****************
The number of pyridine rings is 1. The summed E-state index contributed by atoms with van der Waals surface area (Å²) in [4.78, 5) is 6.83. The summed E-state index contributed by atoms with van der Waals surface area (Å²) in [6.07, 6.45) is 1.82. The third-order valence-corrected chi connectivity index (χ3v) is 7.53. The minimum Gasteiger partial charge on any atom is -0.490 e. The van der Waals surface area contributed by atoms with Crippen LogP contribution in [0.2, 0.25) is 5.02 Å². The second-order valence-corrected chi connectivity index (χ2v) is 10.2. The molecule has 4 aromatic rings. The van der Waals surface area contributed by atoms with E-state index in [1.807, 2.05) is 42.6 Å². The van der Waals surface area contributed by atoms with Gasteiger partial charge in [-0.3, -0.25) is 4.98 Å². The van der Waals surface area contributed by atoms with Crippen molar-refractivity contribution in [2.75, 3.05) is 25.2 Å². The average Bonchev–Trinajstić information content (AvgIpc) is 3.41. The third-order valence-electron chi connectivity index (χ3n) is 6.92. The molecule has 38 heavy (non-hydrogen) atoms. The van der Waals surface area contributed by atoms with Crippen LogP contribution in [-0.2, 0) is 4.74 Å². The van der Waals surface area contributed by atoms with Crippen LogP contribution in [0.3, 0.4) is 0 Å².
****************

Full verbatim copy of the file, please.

The number of pyridine rings is 1. The summed E-state index contributed by atoms with van der Waals surface area (Å²) in [4.78, 5) is 6.83. The summed E-state index contributed by atoms with van der Waals surface area (Å²) in [6.07, 6.45) is 1.82. The third-order valence-corrected chi connectivity index (χ3v) is 7.53. The minimum Gasteiger partial charge on any atom is -0.490 e. The van der Waals surface area contributed by atoms with Crippen LogP contribution in [0.2, 0.25) is 5.02 Å². The second-order valence-corrected chi connectivity index (χ2v) is 10.2. The molecule has 4 aromatic rings. The van der Waals surface area contributed by atoms with E-state index in [1.807, 2.05) is 42.6 Å². The van der Waals surface area contributed by atoms with Gasteiger partial charge in [-0.3, -0.25) is 4.98 Å². The van der Waals surface area contributed by atoms with Crippen molar-refractivity contribution in [2.75, 3.05) is 25.2 Å². The average Bonchev–Trinajstić information content (AvgIpc) is 3.41. The third-order valence-electron chi connectivity index (χ3n) is 6.92. The molecule has 38 heavy (non-hydrogen) atoms. The van der Waals surface area contributed by atoms with Crippen LogP contribution in [-0.2, 0) is 4.74 Å². The van der Waals surface area contributed by atoms with Crippen LogP contribution in [0.3, 0.4) is 0 Å².